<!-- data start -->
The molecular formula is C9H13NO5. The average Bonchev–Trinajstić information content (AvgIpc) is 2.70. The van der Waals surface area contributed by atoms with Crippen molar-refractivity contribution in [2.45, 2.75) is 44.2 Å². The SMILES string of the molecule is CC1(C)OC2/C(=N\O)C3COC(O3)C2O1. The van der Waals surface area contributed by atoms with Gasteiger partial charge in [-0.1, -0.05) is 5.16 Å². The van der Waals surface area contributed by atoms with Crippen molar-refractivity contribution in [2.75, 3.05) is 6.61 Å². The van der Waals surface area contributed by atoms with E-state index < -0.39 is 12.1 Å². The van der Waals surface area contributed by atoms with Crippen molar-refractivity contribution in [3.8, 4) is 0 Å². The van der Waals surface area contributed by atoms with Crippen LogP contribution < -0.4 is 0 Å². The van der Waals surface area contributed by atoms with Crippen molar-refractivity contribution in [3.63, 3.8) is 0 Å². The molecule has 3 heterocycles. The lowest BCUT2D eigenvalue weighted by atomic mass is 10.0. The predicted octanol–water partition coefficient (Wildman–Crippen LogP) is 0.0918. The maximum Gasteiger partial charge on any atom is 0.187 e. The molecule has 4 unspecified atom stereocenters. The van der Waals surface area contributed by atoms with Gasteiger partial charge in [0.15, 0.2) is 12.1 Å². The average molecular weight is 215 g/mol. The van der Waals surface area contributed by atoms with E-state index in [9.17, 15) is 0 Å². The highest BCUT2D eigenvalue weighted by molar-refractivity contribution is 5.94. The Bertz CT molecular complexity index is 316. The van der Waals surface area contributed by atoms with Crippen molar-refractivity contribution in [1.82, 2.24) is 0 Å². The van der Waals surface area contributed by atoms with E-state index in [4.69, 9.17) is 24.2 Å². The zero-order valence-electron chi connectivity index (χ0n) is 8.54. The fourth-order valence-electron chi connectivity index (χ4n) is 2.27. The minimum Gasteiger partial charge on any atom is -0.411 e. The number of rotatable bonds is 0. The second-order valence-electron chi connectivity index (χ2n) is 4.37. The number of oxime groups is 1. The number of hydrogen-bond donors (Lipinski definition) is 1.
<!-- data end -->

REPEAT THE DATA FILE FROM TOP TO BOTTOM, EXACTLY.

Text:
The molecular formula is C9H13NO5. The average Bonchev–Trinajstić information content (AvgIpc) is 2.70. The van der Waals surface area contributed by atoms with Crippen molar-refractivity contribution in [2.45, 2.75) is 44.2 Å². The SMILES string of the molecule is CC1(C)OC2/C(=N\O)C3COC(O3)C2O1. The van der Waals surface area contributed by atoms with Gasteiger partial charge in [-0.1, -0.05) is 5.16 Å². The van der Waals surface area contributed by atoms with Crippen molar-refractivity contribution in [2.75, 3.05) is 6.61 Å². The van der Waals surface area contributed by atoms with E-state index < -0.39 is 12.1 Å². The van der Waals surface area contributed by atoms with Crippen molar-refractivity contribution in [3.8, 4) is 0 Å². The van der Waals surface area contributed by atoms with Crippen LogP contribution < -0.4 is 0 Å². The van der Waals surface area contributed by atoms with Crippen molar-refractivity contribution in [3.63, 3.8) is 0 Å². The molecule has 3 heterocycles. The lowest BCUT2D eigenvalue weighted by atomic mass is 10.0. The predicted octanol–water partition coefficient (Wildman–Crippen LogP) is 0.0918. The maximum Gasteiger partial charge on any atom is 0.187 e. The molecule has 4 unspecified atom stereocenters. The van der Waals surface area contributed by atoms with Gasteiger partial charge in [0.15, 0.2) is 12.1 Å². The average molecular weight is 215 g/mol. The van der Waals surface area contributed by atoms with E-state index in [9.17, 15) is 0 Å². The highest BCUT2D eigenvalue weighted by molar-refractivity contribution is 5.94. The Bertz CT molecular complexity index is 316. The van der Waals surface area contributed by atoms with Crippen molar-refractivity contribution in [1.82, 2.24) is 0 Å². The van der Waals surface area contributed by atoms with E-state index in [4.69, 9.17) is 24.2 Å². The zero-order valence-electron chi connectivity index (χ0n) is 8.54. The fourth-order valence-electron chi connectivity index (χ4n) is 2.27. The minimum Gasteiger partial charge on any atom is -0.411 e. The number of rotatable bonds is 0. The second-order valence-electron chi connectivity index (χ2n) is 4.37. The number of oxime groups is 1. The number of hydrogen-bond donors (Lipinski definition) is 1.